Health and Social Care Partnerships have also made clear progress in 2017/18 on the commitment to reduce unscheduled bed-days by reducing bed-days during 2017/18 by 2.4 per cent[4]. This means fewer people are staying in hospital for longer than necessary. Forward plans from Health and Social Care Partnerships highlight a continued focus on addressing both unnecessary admissions and length of stay to continue to reduce the number of unscheduled bed-days, projecting a reduction by the end of 2018/19 of around 7 per cent since the publication of the Health and Social Care Delivery Plan in 2016/17.

Realistic Medicine

Variation in healthcare exists for all sorts of legitimate reasons. Identifying and tackling unwarranted variation in healthcare – variation that cannot be explained by need, or by explicit patient or population preferences – is essential to improving outcomes derived from healthcare across Scotland.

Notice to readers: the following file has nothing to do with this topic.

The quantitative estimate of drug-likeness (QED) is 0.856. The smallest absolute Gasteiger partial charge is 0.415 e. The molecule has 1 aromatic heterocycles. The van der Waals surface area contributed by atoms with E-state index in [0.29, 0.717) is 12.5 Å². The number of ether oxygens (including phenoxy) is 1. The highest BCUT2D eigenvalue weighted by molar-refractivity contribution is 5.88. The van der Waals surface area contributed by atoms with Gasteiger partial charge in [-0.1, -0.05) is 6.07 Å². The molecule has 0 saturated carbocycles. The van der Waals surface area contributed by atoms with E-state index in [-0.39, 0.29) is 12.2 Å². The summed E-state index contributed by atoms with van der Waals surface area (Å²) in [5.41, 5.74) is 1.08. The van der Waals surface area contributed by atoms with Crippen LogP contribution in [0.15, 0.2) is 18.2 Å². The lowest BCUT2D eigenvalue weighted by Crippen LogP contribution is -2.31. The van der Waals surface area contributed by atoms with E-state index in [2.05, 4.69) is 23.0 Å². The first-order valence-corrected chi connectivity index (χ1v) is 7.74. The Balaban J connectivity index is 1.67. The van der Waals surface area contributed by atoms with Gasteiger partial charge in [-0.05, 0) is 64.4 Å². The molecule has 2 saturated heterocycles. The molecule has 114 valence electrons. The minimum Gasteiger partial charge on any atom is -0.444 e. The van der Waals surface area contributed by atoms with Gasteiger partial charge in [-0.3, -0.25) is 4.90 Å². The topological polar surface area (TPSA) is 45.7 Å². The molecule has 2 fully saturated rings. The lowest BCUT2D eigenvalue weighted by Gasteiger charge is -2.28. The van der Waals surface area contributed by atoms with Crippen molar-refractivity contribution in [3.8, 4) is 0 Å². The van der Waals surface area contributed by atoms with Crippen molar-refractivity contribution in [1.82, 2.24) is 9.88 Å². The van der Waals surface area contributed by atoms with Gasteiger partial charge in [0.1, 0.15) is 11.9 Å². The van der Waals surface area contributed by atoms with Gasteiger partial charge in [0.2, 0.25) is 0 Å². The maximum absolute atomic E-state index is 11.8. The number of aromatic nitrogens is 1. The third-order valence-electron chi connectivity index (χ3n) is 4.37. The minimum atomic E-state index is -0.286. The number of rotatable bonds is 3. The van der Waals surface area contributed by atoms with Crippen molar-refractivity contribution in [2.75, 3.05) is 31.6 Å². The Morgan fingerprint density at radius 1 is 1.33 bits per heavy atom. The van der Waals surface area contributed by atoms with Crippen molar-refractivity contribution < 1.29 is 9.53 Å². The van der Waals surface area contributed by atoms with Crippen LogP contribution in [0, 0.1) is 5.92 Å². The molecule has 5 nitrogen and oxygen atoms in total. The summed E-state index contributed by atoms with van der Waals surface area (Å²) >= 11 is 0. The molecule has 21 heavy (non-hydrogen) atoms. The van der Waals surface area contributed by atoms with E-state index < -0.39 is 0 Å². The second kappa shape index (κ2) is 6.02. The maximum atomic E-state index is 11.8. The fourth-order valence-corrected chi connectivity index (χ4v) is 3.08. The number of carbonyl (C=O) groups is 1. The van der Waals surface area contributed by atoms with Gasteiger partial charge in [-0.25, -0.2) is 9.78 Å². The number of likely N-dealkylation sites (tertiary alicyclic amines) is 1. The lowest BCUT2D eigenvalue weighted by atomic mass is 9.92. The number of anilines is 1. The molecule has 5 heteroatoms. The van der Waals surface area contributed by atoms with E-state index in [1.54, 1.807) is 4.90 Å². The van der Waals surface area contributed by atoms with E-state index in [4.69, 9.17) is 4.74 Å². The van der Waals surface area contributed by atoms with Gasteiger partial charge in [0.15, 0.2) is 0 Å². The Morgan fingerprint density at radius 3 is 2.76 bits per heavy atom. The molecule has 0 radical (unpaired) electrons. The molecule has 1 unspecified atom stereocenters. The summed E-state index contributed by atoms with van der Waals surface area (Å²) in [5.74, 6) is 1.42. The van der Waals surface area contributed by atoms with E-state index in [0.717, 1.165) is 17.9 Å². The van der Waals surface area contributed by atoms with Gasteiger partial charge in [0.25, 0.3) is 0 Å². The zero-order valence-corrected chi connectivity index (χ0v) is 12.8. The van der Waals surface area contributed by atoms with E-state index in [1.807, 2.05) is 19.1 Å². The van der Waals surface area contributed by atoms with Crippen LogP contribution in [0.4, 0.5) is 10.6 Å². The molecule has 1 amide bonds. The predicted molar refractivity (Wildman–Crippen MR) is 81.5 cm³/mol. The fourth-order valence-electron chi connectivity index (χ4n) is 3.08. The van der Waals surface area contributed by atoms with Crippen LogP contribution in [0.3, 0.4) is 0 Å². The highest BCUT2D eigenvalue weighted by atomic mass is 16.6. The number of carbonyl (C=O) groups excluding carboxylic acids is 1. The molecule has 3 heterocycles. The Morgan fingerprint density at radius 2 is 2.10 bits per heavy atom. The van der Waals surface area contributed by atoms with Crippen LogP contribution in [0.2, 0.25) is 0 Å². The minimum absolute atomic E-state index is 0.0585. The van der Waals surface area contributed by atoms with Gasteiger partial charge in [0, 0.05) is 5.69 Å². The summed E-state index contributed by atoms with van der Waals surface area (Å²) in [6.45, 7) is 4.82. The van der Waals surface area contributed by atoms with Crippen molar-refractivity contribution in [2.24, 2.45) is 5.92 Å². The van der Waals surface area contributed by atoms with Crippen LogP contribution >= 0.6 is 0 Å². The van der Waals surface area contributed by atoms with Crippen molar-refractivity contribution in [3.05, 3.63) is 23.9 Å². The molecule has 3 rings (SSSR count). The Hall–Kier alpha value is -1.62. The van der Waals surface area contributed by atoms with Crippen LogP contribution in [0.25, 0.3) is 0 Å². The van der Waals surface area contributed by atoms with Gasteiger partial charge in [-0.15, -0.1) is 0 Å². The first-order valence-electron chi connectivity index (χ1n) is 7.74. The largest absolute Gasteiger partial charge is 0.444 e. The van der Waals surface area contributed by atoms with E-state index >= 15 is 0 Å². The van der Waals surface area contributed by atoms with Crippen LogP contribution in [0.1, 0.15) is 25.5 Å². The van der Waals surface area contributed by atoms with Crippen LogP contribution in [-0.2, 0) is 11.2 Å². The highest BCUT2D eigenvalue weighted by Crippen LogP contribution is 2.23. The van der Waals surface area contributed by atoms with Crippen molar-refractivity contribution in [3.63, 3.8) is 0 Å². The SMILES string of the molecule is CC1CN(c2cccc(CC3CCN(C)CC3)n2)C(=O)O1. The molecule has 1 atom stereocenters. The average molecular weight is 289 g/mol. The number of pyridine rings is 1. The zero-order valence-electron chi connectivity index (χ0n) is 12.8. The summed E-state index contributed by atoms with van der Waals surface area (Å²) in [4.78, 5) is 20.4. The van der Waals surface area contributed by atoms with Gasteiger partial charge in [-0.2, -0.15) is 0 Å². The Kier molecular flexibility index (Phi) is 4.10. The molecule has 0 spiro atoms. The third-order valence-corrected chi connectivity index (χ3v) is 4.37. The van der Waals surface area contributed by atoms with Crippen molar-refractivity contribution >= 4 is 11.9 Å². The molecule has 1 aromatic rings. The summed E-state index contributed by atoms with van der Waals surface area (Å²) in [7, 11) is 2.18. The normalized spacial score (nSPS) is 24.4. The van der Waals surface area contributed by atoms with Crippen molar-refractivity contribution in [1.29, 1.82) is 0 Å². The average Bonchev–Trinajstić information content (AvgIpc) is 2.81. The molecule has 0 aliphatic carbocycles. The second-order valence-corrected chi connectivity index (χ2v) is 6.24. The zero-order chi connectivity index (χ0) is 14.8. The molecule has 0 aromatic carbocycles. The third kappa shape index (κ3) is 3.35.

At the same time, in order to meet the demand for services, we must consider how to make optimal use of the resources we have, ensuring the best possible care for our patients. While the quality and safety, effectiveness and cost-effectiveness of care remain vitally important, we need to prevent harm and waste from overuse and overtreatment. Reducing these unwarranted medical interventions can free up resources that have little or no clinical outcome in order to address under-provision and more appropriate care in other ways.